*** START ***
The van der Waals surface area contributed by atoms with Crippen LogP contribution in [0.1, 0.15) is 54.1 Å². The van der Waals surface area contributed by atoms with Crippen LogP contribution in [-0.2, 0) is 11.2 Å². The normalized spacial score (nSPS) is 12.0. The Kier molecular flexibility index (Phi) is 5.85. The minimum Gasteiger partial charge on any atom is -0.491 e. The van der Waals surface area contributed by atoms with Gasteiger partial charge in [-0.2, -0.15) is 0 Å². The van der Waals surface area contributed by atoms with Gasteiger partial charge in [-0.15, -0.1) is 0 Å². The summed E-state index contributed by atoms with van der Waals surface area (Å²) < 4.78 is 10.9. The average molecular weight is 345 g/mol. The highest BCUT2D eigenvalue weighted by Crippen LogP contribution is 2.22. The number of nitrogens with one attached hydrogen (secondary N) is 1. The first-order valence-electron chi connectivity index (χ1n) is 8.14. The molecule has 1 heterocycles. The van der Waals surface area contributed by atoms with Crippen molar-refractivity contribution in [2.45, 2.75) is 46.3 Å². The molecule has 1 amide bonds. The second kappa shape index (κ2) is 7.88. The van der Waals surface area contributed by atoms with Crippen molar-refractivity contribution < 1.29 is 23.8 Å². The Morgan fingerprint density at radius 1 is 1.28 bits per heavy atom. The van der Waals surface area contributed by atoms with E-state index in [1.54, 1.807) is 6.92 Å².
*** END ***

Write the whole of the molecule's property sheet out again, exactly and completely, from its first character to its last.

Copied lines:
The van der Waals surface area contributed by atoms with Crippen LogP contribution in [0.1, 0.15) is 54.1 Å². The van der Waals surface area contributed by atoms with Crippen LogP contribution in [-0.2, 0) is 11.2 Å². The normalized spacial score (nSPS) is 12.0. The Kier molecular flexibility index (Phi) is 5.85. The minimum Gasteiger partial charge on any atom is -0.491 e. The van der Waals surface area contributed by atoms with Gasteiger partial charge in [-0.2, -0.15) is 0 Å². The van der Waals surface area contributed by atoms with Gasteiger partial charge in [-0.15, -0.1) is 0 Å². The summed E-state index contributed by atoms with van der Waals surface area (Å²) < 4.78 is 10.9. The average molecular weight is 345 g/mol. The highest BCUT2D eigenvalue weighted by Crippen LogP contribution is 2.22. The number of nitrogens with one attached hydrogen (secondary N) is 1. The first-order valence-electron chi connectivity index (χ1n) is 8.14. The molecule has 1 heterocycles. The van der Waals surface area contributed by atoms with Crippen molar-refractivity contribution in [2.45, 2.75) is 46.3 Å². The molecule has 1 amide bonds. The second kappa shape index (κ2) is 7.88. The van der Waals surface area contributed by atoms with Crippen molar-refractivity contribution < 1.29 is 23.8 Å². The Morgan fingerprint density at radius 1 is 1.28 bits per heavy atom. The van der Waals surface area contributed by atoms with E-state index in [1.54, 1.807) is 6.92 Å².